In the Eye of the Beholder
by Northern Life
Known for regular appearances on Flog It!, Bargain Hunt, Dickinson’s Real Deal and Cash In the Attic, and one of the UK’s finest antique experts and auctioneers – Adam Partridge takes a look at the fascinating and diverse world of Decorative Arts.
Decorative Arts is a term we use in the auction world to describe an item that has an appeal because of its beauty as well as something that has an element of scarcity. Many things look decorative, but for it to be a piece of art that we would use as a feature in our homes, there has to be a reason as to why it is that little bit special. We have to remember we all have our own tastes, so that what one person absolutely loves, someone else may not.
Most people take their inspiration from articles in popular magazines like Northern Life, which have sections about the latest trending interior pieces, but what if you want something with some age and that has a particular style, looks fresh and has an element of rarity? Well, I have found four items from our September Liverpool Auction of Decorative Arts to show the diversity of what’s out there in the auction world.
Ask people to name a northern artist and most would say Lowry, with his northern towns and matchstick men scenes. People associate Lowry prints and anything to do with Lowry to be very expensive, however this print, which is titled ‘The Family’, is only small in comparison to his typical larger pieces, making it perfect to complement any setting. We estimate this piece between £800 to £1,200 – ideal for most budgets.
Carnival Glass was typically made during the Depression in the early 20th century, it was easily made by forcing molten glass into a mould, it’s known for its iridescent appearance and limitless moulded decoration. Carnival Glass is now cheap to buy, between £5 and £10, or a box full for £30 or £40, however, there are some rare examples like this glass bowl decorated with ‘A Farmyard Scene’ made by the Dugan Glass Company, Indiana, Pennsylvania. The factory was only producing wares between 1905-1913. They only made a few examples, with one particular rare one, which is this one, that was given to the seller, who brought it to Steven at our Preston office for a free valuation and was surprised when an estimate of £800-£1,000 was given.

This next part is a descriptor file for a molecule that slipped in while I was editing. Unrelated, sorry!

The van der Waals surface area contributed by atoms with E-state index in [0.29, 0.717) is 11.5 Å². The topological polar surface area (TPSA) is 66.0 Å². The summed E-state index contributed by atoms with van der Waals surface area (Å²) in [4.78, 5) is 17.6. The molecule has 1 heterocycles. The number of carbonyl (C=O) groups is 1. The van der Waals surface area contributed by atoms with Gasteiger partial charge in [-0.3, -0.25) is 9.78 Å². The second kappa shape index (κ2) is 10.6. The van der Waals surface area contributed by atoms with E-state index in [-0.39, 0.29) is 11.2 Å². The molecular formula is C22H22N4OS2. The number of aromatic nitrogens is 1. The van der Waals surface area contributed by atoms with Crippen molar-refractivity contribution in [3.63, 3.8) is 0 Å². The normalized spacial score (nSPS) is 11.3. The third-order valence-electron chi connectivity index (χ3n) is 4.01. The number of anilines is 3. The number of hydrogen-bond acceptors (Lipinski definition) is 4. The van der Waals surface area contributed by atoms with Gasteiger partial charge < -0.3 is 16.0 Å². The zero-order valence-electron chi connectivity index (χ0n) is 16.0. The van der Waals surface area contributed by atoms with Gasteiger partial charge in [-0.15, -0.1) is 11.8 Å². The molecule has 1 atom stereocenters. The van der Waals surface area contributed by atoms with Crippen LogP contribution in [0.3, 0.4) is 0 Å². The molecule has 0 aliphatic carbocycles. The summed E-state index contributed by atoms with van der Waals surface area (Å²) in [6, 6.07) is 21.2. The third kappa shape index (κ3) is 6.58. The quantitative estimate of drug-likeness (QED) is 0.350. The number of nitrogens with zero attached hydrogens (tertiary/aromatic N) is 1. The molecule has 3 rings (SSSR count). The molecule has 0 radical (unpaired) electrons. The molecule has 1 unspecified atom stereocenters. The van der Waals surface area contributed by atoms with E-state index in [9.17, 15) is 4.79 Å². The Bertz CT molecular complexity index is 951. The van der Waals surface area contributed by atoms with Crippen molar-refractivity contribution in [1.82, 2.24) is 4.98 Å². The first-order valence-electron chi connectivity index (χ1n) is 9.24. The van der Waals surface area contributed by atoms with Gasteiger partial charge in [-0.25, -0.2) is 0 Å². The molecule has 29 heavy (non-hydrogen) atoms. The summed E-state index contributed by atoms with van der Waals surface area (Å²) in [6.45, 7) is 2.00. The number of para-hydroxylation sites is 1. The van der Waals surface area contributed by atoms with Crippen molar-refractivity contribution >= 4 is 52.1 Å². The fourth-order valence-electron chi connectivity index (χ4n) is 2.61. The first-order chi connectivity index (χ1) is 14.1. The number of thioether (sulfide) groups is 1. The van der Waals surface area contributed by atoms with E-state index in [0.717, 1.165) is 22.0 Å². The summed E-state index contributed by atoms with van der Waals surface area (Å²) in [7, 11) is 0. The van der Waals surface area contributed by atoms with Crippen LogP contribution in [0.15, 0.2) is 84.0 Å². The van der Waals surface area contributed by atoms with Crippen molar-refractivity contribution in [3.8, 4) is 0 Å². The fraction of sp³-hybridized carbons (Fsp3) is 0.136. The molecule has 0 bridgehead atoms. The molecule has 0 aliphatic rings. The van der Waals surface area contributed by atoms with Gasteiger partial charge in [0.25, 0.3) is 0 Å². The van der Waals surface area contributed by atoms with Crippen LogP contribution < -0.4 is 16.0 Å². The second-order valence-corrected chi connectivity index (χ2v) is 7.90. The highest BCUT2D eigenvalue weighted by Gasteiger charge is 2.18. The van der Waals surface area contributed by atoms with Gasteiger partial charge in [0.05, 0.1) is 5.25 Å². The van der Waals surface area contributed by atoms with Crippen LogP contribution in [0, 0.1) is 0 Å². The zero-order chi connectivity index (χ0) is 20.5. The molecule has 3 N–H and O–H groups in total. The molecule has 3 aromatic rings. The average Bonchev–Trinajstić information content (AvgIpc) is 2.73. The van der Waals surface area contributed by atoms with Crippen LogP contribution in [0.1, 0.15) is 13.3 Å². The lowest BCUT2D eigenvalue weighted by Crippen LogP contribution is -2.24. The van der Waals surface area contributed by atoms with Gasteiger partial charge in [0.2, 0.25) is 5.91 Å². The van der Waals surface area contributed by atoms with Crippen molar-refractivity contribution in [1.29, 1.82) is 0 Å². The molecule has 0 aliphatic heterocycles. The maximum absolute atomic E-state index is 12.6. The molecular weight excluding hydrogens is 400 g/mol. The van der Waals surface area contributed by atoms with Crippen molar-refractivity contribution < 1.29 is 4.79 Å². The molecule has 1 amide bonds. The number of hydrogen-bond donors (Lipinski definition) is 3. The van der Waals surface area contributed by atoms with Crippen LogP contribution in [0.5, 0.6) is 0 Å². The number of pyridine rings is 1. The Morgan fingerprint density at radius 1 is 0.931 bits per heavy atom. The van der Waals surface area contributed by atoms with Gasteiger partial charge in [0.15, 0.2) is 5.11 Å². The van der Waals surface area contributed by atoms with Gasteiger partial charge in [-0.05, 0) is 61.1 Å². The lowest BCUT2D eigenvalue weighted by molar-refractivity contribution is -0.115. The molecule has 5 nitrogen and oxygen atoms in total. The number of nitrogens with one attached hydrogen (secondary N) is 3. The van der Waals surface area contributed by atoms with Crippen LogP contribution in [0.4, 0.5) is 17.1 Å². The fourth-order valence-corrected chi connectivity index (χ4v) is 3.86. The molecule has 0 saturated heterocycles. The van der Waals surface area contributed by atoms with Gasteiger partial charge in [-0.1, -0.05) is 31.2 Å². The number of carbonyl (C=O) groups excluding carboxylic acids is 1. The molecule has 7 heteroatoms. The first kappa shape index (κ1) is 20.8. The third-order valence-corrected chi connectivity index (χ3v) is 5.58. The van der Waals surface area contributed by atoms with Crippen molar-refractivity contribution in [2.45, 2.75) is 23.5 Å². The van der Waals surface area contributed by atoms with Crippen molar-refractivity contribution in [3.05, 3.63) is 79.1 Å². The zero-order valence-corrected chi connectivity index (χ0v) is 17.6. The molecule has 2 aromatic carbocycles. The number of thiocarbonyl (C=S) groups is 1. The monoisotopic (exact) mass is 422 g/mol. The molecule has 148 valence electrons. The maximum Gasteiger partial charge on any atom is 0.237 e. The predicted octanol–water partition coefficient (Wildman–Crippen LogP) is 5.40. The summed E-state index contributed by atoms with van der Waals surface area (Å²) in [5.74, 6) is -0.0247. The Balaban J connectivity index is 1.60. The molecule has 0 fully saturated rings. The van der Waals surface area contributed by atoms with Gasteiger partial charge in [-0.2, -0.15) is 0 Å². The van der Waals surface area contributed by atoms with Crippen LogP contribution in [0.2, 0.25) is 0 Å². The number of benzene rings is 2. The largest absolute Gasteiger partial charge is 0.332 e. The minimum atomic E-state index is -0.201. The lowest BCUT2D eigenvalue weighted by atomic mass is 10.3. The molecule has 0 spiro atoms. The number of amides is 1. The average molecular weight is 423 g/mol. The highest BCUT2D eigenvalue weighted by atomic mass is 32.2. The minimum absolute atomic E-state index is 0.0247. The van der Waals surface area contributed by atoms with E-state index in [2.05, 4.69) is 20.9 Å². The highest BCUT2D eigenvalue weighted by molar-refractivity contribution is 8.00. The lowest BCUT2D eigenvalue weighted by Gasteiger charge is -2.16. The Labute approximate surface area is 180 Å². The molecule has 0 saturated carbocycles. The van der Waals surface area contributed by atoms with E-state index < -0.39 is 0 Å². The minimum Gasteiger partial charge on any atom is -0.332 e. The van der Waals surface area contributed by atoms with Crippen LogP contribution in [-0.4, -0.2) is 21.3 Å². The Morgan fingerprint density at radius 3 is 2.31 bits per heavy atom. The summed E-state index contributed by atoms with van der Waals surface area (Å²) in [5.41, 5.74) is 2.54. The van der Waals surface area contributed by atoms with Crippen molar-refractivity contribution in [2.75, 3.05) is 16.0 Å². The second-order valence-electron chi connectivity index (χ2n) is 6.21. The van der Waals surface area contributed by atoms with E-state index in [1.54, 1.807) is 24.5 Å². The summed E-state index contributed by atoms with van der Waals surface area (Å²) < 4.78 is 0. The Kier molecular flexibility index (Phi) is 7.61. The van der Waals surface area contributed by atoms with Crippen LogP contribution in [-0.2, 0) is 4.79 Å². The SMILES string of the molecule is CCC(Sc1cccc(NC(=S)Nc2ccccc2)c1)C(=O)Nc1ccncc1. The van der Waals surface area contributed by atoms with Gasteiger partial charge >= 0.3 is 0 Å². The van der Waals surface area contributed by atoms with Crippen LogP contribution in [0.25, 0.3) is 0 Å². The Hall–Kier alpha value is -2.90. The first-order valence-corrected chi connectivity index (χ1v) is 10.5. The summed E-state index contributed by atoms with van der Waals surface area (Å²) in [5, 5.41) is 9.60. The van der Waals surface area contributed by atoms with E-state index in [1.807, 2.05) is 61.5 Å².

In the ‘Golden Years’ of Royal Worcester production 1890-1920, the factory employed artisan decorators for their porcelain production, these people would have their own studios, there to protect their own formulas of paint and their styles of decoration. The colours that were painted on were different when they went on to the end result, so the painter had to have a great skill and to know their craft. Each item can be painted with up to five layers of paint to get the realistic effect and result. These are usually hung or displayed, because some of the complicated designs can be a work of art in their own right.
And now for something completely different, this is a sculptor made large metal model of a naval gun ship, what is different about this is that it has been made by a sculptor who was based on the docks of Liverpool and was created out of motorbike engine parts, it is raised on a bearing shaft and gear wheel, it doesn’t have to be pretty to float your boat just something that is decorative and has an element of scarcity. We have placed an estimate of £200 – £300.
If you have something you would like a free valuation on, please contact the senior valuer based at the Catterall office on 01772 347 380 or email firstname.lastname@example.org.